Teachers challenged to re-think their priorities in the teaching of reading
Educators have been challenged to rethink the way they teach reading to ensure young people learn to read for pleasure, in their own time and develop their identities as readers. That challenge was posed by Professor Teresa Cremin from the Open University, at a conference to celebrate the 20th anniversary of SCoTENS (Standing Committee for Teacher Education North and South), the all-island network of 34 Higher Education Institutions, teacher unions and other education bodies with a shared interest in teacher education.
Professor Cremin, invited delegates to move beyond a vision of ‘readers for the system’, to one where learners become readers for life: “When it comes to teaching reading, there has traditionally been a focus on what is measurable, on short-term gains, and performing in line with traditional notions of decoding and comprehension. If, as educators, we want our young people to be readers for life, we need to pay attention to their identities as readers, and support them in developing sustainable reading behaviours and in discussing the texts they choose to read”.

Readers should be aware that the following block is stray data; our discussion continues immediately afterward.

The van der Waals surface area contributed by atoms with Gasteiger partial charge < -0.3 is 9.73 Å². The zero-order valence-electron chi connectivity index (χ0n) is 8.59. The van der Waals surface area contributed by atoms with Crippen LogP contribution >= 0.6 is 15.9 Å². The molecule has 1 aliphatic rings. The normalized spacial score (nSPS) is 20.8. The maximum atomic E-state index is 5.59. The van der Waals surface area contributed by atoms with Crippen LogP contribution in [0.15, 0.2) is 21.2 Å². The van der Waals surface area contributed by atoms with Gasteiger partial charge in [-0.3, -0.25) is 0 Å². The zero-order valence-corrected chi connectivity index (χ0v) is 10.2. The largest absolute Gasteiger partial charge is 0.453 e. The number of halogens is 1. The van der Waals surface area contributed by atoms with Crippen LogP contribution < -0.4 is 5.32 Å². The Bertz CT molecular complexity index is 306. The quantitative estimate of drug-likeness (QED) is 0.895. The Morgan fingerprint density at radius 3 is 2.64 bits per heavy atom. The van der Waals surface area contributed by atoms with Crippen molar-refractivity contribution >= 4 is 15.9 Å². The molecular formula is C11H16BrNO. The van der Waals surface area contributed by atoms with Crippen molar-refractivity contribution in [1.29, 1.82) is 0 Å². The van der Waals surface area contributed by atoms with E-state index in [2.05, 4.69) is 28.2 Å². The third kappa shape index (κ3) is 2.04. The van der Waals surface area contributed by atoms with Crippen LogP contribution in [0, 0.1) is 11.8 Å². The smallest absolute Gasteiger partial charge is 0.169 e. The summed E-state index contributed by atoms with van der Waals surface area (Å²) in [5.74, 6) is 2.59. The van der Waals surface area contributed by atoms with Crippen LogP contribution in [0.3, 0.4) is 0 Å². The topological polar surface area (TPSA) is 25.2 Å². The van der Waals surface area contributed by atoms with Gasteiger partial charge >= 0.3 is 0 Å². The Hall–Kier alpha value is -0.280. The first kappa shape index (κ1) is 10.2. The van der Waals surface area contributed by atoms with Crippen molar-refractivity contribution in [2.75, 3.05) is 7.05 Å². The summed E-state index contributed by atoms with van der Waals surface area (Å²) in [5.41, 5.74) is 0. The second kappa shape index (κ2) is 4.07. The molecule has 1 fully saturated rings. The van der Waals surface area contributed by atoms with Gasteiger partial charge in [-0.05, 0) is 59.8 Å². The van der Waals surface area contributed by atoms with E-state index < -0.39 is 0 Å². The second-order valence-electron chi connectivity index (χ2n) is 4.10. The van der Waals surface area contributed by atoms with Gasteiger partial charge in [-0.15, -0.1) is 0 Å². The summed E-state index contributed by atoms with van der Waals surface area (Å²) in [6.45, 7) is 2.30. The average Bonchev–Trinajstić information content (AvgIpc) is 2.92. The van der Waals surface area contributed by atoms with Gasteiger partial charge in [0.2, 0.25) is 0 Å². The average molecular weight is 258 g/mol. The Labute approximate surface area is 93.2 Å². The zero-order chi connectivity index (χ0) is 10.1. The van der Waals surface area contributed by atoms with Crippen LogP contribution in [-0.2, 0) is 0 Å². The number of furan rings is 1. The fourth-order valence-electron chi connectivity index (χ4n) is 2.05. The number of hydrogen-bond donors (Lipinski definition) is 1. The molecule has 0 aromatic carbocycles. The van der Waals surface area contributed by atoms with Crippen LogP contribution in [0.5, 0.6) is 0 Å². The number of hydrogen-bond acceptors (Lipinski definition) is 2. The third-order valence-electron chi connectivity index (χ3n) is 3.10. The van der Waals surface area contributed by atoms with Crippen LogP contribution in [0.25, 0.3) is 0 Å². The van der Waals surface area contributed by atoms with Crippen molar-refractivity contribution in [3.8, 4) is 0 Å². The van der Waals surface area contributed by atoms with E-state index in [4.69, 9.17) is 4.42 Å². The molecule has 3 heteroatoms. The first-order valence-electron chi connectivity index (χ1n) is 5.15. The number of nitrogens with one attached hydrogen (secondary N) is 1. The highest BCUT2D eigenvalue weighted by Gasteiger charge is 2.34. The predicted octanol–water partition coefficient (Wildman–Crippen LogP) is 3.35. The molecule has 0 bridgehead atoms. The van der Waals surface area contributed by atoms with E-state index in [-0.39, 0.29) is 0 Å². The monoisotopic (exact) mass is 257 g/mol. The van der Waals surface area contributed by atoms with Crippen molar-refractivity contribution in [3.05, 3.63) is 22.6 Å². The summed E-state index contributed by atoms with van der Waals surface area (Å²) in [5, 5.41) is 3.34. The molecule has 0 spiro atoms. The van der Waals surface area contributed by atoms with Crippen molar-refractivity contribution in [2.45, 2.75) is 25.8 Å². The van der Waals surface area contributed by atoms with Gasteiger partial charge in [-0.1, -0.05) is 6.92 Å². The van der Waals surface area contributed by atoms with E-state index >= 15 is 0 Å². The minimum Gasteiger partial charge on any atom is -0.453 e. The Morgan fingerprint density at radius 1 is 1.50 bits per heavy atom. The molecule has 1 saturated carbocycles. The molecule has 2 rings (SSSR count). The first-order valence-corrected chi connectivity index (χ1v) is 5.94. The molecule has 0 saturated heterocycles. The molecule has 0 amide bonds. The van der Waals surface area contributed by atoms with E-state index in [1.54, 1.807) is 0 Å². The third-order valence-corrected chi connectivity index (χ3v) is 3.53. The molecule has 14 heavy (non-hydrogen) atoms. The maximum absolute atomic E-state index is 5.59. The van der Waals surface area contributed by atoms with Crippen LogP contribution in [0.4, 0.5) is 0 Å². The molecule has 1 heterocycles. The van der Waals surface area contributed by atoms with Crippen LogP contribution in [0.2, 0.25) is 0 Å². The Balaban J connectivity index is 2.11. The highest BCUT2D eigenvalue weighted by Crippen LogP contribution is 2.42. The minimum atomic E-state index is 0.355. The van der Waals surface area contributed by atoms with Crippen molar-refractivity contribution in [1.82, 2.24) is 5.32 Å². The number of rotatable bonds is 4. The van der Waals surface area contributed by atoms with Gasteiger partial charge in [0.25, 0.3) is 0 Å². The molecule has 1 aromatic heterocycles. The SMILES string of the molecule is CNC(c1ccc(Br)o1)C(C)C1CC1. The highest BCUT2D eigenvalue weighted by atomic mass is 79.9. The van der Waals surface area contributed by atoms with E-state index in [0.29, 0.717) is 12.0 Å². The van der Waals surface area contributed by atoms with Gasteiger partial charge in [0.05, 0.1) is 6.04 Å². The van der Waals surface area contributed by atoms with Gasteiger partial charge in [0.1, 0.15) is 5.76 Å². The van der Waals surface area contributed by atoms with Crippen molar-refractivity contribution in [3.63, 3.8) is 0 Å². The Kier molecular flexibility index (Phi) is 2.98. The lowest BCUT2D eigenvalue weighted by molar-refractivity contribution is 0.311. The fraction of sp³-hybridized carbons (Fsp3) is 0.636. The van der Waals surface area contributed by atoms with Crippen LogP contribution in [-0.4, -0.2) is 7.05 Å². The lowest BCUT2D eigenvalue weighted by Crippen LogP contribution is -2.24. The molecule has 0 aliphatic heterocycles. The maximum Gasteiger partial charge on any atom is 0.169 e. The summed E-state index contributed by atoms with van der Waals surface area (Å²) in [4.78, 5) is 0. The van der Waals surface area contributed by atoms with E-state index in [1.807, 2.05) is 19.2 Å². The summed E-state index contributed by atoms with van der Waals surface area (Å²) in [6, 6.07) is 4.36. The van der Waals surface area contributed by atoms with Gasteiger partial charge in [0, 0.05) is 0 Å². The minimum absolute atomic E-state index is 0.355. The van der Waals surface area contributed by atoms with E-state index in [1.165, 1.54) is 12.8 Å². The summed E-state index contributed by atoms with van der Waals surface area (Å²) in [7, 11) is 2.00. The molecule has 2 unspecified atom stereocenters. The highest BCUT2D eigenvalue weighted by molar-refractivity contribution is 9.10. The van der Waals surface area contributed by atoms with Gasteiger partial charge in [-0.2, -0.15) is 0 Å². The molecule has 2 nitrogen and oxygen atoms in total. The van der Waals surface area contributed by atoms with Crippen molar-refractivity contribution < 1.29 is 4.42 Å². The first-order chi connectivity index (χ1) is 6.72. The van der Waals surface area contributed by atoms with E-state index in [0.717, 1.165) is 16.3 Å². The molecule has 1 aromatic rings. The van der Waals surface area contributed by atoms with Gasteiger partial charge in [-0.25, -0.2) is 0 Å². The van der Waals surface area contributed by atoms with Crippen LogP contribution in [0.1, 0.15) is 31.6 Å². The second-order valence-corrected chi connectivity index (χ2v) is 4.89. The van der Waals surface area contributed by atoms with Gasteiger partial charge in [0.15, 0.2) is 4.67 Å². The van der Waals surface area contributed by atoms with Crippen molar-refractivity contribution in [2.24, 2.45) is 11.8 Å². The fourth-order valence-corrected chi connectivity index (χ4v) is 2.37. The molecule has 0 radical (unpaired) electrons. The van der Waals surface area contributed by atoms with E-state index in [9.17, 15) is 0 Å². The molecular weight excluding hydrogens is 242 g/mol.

The conference was opened by Dr Mark Browne, Permanent Secretary at the Department of Education: “Since its establishment, SCoTENS has brought together educators, researchers and policymakers from both sides of the border, reflecting the collaborative nature of our jurisdictions in the provision of education to our children and young people. Much has been achieved across the spectrum of teacher education provision over this time and that is to be celebrated.
Professor Noel Purdy, Director of Research and Scholarship at Stranmillis , added: “This conference represents an important milestone for SCoTENS, and we are proud of what we have achieved. But we are not resting on our laurels. Today, we are looking to the future with hope, and are more determined than ever to build on our achievements, and on the constructive cross-border partnerships that have been developed to date.”
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